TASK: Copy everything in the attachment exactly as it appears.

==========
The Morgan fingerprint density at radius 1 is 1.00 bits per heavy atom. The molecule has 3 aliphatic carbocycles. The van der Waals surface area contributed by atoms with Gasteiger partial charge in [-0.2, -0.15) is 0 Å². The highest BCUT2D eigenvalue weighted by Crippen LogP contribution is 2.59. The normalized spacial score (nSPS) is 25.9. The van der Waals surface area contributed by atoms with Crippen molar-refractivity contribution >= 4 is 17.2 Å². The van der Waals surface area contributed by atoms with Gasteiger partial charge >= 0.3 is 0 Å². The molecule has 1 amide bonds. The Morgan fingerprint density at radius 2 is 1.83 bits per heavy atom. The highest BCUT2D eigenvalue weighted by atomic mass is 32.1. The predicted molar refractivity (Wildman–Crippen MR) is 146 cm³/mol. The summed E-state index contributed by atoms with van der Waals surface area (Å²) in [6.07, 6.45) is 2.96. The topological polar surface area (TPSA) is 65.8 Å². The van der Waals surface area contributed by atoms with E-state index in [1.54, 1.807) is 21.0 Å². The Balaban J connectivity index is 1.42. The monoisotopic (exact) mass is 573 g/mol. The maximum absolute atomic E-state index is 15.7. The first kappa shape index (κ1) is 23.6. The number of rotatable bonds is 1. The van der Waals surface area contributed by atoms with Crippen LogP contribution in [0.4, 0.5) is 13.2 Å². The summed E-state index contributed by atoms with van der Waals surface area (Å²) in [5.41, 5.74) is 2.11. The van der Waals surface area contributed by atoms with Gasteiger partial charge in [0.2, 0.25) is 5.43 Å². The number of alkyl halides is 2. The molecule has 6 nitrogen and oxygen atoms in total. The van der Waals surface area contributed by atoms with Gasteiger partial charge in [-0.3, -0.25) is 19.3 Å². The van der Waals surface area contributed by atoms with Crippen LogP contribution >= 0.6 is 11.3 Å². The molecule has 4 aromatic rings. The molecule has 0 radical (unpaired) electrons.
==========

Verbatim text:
The Morgan fingerprint density at radius 1 is 1.00 bits per heavy atom. The molecule has 3 aliphatic carbocycles. The van der Waals surface area contributed by atoms with Gasteiger partial charge in [-0.2, -0.15) is 0 Å². The highest BCUT2D eigenvalue weighted by Crippen LogP contribution is 2.59. The normalized spacial score (nSPS) is 25.9. The van der Waals surface area contributed by atoms with Crippen molar-refractivity contribution >= 4 is 17.2 Å². The van der Waals surface area contributed by atoms with Gasteiger partial charge >= 0.3 is 0 Å². The molecule has 1 amide bonds. The Morgan fingerprint density at radius 2 is 1.83 bits per heavy atom. The highest BCUT2D eigenvalue weighted by atomic mass is 32.1. The predicted molar refractivity (Wildman–Crippen MR) is 146 cm³/mol. The summed E-state index contributed by atoms with van der Waals surface area (Å²) in [6.07, 6.45) is 2.96. The topological polar surface area (TPSA) is 65.8 Å². The van der Waals surface area contributed by atoms with E-state index in [1.54, 1.807) is 21.0 Å². The Balaban J connectivity index is 1.42. The monoisotopic (exact) mass is 573 g/mol. The maximum absolute atomic E-state index is 15.7. The first kappa shape index (κ1) is 23.6. The number of rotatable bonds is 1. The van der Waals surface area contributed by atoms with Crippen LogP contribution in [0.4, 0.5) is 13.2 Å². The summed E-state index contributed by atoms with van der Waals surface area (Å²) in [5.41, 5.74) is 2.11. The van der Waals surface area contributed by atoms with Gasteiger partial charge in [0.2, 0.25) is 5.43 Å². The number of alkyl halides is 2. The molecule has 6 nitrogen and oxygen atoms in total. The van der Waals surface area contributed by atoms with Gasteiger partial charge in [-0.3, -0.25) is 19.3 Å². The van der Waals surface area contributed by atoms with Crippen LogP contribution >= 0.6 is 11.3 Å². The molecule has 4 aromatic rings. The molecule has 0 radical (unpaired) electrons.